A recent Wisconsin Supreme Court decision came out against jury trials for landowners in some controlled access highway cases. (Full disclosure: Eminent Domain Services, LLC submitted an amicus brief addressing the history of controlled access highways.) You can read the court’s full opinion here, but we wanted to focus here on Justice Prosser’s dissent.
The landowner here, Hoffer Properties, owned 9.90-acres in Jefferson County west of Watertown abutting STH 19 to the south. In 2002, STH 19 was designated “controlled access,” according to Wis. Stat. § 84.25. Hoffer retained direct access to STH 19 by means of two driveways. Then, in 2008, the DOT relocated STH 26 so that it intersected with STH 19 just to the west of Hoffer’s property. The relocation meant Hoffer’s direct access to STH 19 was eliminated. Also, as part of the project, DOT took 0.72 acres and a temporary limited easement from Hoffer through eminent domain. Hoffer was given $90,000 for the taking and he was given alternate access through an adjacent parcel. After DOT's jurisdictional offer and award of damages, Hoffer appealed the amount of compensation. (See "What is a Jurisdictional Offer?")
The focus of the dispute was the alternate access. Hoffer’s argument was that when an abutting property owner’s direct access to an existing controlled-access state trunk highway is eliminated, the property owner must be compensated by the DOT when a jury finds that the replacement access is not reasonable. DOT responded that Hoffer could only raise that reasonableness argument through inverse condemnation. There, Hoffer would have to show that the alternate access was so circuitous that he lost all or substantially all beneficial use of the land, resulting in a “regulatory taking.”
The circuit court, however, concluded that if the DOT provides replacement access to the property, no compensation is required, and it denied Hoffer a jury. Hoffer then appealed and the Court of Appeals upheld the circuit court’s decision. Likewise, the Supreme Court affirmed this decision with a concurrence by Justice Abrahamson in which Justice Bradley joined. The lead opinion explained, “when DOT changes an abutting property owner’s [direct] access to a controlled-access highway but other access is given or exists, the abutting property owner is precluded from compensation...as a matter of law and no jury determination of reasonableness is required.”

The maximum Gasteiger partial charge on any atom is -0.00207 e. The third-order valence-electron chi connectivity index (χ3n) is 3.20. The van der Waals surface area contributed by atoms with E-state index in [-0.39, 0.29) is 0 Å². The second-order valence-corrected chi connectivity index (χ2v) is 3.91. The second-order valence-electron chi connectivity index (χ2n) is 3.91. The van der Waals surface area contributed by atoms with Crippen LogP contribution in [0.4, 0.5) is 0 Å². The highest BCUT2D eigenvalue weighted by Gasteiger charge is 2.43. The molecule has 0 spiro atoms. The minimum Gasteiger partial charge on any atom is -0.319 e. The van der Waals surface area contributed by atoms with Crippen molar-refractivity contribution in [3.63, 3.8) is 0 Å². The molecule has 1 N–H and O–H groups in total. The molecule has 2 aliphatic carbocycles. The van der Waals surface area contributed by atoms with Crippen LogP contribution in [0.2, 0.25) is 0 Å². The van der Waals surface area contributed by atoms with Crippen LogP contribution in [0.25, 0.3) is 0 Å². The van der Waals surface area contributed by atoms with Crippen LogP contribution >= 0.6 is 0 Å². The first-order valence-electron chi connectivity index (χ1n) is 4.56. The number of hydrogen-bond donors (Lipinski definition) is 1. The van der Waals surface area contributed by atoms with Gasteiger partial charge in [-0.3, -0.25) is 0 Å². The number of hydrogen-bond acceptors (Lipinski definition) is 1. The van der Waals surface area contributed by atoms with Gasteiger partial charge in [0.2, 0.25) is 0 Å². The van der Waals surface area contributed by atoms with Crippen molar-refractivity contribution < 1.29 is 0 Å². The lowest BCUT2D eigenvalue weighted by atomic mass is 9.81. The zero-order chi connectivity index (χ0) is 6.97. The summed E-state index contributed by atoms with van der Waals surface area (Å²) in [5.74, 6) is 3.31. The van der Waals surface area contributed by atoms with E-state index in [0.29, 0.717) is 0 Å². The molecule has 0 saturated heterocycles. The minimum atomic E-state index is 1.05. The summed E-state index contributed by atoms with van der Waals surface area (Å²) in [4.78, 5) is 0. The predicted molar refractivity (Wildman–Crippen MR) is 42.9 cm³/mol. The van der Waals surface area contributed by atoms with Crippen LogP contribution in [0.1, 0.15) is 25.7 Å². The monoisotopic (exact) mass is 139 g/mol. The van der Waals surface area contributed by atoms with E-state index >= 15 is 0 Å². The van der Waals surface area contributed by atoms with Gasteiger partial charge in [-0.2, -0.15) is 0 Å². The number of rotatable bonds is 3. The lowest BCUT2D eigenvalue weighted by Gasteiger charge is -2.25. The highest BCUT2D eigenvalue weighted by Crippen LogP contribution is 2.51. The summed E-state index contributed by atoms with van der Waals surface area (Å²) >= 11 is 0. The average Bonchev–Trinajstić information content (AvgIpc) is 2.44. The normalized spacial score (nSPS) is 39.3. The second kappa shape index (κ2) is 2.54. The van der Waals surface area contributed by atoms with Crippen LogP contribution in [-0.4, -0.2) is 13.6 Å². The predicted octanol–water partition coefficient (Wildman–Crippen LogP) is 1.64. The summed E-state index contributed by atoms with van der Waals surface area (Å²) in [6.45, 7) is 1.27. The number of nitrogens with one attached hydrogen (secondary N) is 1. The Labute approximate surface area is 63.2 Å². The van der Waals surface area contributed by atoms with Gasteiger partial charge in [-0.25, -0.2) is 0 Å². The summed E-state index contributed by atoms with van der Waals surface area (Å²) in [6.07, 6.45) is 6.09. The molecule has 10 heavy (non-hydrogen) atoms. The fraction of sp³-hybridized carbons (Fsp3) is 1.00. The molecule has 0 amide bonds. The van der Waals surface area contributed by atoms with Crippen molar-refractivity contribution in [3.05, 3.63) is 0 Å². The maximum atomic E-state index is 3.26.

However, Justice Prosser’s dissent is worth further examination. The dissent expresses concern that by precluding juries from ever finding the alternative access unreasonable, property owners are deprived of their statutory right to a jury trial and circuit court judges are also prevented from finding that alternative access is not reasonable. The issue is “whether no compensation is required if DOT provides any alternative access—even if that alternative access is plainly unreasonable—so long as the property owner cannot meet the requirements for inverse condemnation.” While Justice Prosser does not write that the replacement access in this case is unreasonable, he takes issue with the interpretation which would not allow a jury to hear the evidence and make a judgment.
In support, Justice Prosser cites several cases that rule whether or not compensation must be made. The interlacing thought in these cases is that each makes reference to the reasonableness of the alternate access to a controlled-access highway. Although in general, if a property owner’s loss of direct access is replaced with some reasonable access they will not be compensated, Justice Prosser asserts that “the broad scope of reasonableness does not preclude a finding of unreasonableness in specific circumstances.”
Because reasonableness is a matter of degree, this determination should be decided by a jury, which as Justice Prosser points out, is “a vital check by an impartial fact finder on the exercise of government power.” A huge gap exists between reasonable access and access so deficient that is constitutes inverse condemnation. Thus, the dissent concludes the lead opinion permits “government officials to push property owners into that chasm without compensation.”